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Parks Conservancy receives grant for Hays Woods Park

Nonprofit to work with Allegheny Goatscape goats to remove invasive species

 

Last updated 1/10/2023 at 3:50pm



The Pittsburgh Parks Conservancy has been awarded a $233,000 grant from the Richard King Mellon Foundation to lay the groundwork for improving the Hays Woods Park ecosystem. The funds will support the Conservancy to act on critical issues identified as “guiding principles” in the 2019 report issued by the Hays Woods Task Force and carry out the community’s vision for the space, which officially became a park in December 2021.

The Conservancy will work to improve the stability of the ecosystem in the Pittsburgh’s newest and second-largest park. Over an 18-month period, the nonprofit will revisit key habitat sites within Hays Woods Park to assess their current condition and perform baseline maintenance work to ensure conditions are stable for future comprehensive management plans.

In partnership with Allegheny Goatscape, the Conservancy will manage invasive species removal with a herd of goats that will graze multiple acres of the park throughout 2023 and 2024. They will also partner with Allegheny Cleanways on litter clean-ups and disperse native seed material to replenish the seed bank, introducing beneficial plants to the park.

“We are so excited and thankful for the Richard King Mellon Foundation’s support that will enable us to begin work in Hays Woods in 2023,” explained Robin Eng, Ecological Project manager, Pittsburgh Conservancy. “The park has incredible potential to become an ecological gem within the City of Pittsburgh, but like many of our urban forest remnants, it faces severe threats from invasive species, dumping, and climate change. With the help of Allegheny GoatScape and Allegheny Cleanways, we are eager to begin forest stewardship work that will preserve forest canopy and enhance habitat for the many plants and animals that call Hays Woods their home.”

The acquisition of Hays Woods Park marks the city’s largest parkland acquisition since Frick Park’s creation in 1927. Prior to the acquisition, the greenspace had received no restoration or management efforts and is in dire need of an ecological management plan to create a healthy natural space usable to the public.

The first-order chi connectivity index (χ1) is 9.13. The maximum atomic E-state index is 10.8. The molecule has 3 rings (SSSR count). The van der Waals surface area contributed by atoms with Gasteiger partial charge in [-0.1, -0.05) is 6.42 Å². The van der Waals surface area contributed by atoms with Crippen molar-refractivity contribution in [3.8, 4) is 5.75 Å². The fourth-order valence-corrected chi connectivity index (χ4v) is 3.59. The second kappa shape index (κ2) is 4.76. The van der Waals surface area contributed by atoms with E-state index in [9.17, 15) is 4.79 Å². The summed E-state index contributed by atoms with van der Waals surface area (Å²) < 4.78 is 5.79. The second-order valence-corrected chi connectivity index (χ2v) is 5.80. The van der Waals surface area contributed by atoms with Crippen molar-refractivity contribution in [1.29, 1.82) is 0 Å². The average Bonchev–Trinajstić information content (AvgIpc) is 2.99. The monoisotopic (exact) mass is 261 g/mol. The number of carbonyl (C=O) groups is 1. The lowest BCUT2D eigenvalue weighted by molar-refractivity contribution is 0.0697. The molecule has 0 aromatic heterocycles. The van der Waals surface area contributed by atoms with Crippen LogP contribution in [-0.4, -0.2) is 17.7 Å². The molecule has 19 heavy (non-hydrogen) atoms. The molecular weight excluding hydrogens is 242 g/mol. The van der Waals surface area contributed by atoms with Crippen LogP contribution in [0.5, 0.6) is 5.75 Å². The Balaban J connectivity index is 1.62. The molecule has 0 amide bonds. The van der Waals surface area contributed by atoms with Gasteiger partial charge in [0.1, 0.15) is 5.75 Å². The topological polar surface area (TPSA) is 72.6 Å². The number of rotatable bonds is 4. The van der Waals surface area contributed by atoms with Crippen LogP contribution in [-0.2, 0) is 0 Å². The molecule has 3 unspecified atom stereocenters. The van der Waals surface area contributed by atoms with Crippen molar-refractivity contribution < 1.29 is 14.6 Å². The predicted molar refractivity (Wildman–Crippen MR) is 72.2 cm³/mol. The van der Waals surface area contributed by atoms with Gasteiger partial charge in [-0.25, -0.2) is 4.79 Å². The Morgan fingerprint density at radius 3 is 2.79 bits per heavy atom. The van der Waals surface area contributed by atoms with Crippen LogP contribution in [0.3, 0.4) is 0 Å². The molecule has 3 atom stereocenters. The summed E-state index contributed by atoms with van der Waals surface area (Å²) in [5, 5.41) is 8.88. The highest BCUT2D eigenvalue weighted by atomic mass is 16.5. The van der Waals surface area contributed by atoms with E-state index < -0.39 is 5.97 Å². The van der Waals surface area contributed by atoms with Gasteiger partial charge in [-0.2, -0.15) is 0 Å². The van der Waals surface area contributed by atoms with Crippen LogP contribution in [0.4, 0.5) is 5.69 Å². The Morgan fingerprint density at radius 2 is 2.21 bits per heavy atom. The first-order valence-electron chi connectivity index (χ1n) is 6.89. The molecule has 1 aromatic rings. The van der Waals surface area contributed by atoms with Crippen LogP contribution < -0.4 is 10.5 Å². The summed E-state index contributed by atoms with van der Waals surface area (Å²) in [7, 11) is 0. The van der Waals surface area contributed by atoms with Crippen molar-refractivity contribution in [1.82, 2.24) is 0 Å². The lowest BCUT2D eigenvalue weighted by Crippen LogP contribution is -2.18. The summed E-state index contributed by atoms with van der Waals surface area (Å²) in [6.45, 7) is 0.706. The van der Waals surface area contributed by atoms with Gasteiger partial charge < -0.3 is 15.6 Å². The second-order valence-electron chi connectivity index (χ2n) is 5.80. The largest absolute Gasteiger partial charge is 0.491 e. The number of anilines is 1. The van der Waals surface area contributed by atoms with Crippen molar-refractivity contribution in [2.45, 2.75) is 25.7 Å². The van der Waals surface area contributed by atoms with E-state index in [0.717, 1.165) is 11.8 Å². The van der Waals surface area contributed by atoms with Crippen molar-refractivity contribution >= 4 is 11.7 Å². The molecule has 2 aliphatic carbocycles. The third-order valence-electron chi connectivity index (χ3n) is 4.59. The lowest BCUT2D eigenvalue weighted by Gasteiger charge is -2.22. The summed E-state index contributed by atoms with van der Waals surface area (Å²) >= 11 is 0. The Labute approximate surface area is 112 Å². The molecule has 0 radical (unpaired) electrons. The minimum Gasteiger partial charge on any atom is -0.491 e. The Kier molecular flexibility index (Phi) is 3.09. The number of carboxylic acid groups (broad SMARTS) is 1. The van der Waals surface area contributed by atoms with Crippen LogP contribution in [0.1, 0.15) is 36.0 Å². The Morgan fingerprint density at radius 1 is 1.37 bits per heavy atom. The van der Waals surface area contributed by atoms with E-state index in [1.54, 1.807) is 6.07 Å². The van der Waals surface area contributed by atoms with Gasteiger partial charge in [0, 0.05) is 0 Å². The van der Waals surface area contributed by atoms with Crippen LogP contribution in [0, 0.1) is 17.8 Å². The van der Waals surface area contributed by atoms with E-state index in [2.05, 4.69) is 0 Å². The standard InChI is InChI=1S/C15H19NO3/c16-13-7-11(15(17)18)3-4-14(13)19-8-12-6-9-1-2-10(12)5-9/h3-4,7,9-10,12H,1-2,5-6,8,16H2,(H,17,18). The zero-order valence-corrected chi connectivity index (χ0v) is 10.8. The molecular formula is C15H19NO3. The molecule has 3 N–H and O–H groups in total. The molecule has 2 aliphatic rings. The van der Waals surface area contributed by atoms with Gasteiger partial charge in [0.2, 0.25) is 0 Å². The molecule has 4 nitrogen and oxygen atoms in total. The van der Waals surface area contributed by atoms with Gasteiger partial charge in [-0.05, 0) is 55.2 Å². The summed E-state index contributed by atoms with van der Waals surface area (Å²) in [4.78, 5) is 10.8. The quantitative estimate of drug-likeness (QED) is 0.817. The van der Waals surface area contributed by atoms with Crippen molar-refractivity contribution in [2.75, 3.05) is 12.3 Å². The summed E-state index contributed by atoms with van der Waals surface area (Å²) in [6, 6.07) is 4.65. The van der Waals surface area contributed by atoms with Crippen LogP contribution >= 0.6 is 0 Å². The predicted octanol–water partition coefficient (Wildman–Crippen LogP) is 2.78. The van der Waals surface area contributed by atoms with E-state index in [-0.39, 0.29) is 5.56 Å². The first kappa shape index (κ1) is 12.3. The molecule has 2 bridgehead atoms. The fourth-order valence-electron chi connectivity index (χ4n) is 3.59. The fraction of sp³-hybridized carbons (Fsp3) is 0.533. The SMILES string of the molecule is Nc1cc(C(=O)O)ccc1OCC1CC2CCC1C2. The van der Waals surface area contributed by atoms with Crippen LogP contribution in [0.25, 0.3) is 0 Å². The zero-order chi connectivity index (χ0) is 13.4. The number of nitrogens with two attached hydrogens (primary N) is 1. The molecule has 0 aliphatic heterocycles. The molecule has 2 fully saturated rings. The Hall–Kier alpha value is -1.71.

“Congratulations to the Pittsburgh Parks Conservancy on being awarded this vital funding,” said Mayor Ed Gainey. “This funding is an investment into preserving the largest natural space in our city and by tackling the issues with invasive species it will not only improve the ecological health of Hays Woods it will allow it to thrive well into the future.”

Hays Woods Park is a unique urban forest, flanking the Monongahela River between South Side, Hays and Baldwin Borough. The massive acreage consists of forests, wetlands, open streams, meadows, waterfalls and steep wooden slopes and provides valuable nesting habitats for species like the well-known Hays Woods Bald Eagles.

"From recreation to air quality, wildlife, and pure scenic beauty, our parks are some of Pittsburgh’s most valuable assets, said Pittsburgh City Councilmember Barb Warwick, District 5. “With its 626 acres of rugged forest, wetlands, streams, and meadows, Hays Woods is already a destination for avid nature enthusiasts. Through this generous grant from the Richard King Mellon Foundation and the hard work and dedication of the Pittsburgh Parks Conservancy, we’re on the path to giving this hidden gem some long overdue TLC – rehabilitating the ecosystem and engaging the community in determining the future of this exceptional public greenspace."

In addition to the ecosystem groundwork, the Conservancy will continue engaging groups including the Friends of Hays Woods and the Hays Woods Task Force and host volunteer opportunities with community members to ensure continued alignment with their priorities for the park, which will serve as a greenspace for roughly 30,000 neighboring residents.

Kate St. John of Friends of Hays Woods – a community group that advocates for the park said, "Hays Woods holds great promise as the City of Pittsburgh's wildest, least developed park even though it contains large patches of invasive species, especially Japanese knotweed. I look forward to the ecological improvements and future native species made possible by this grant."

To learn more about the Conservancy’s work in Hays Woods Park visit www. pittsburghparks.org.

 

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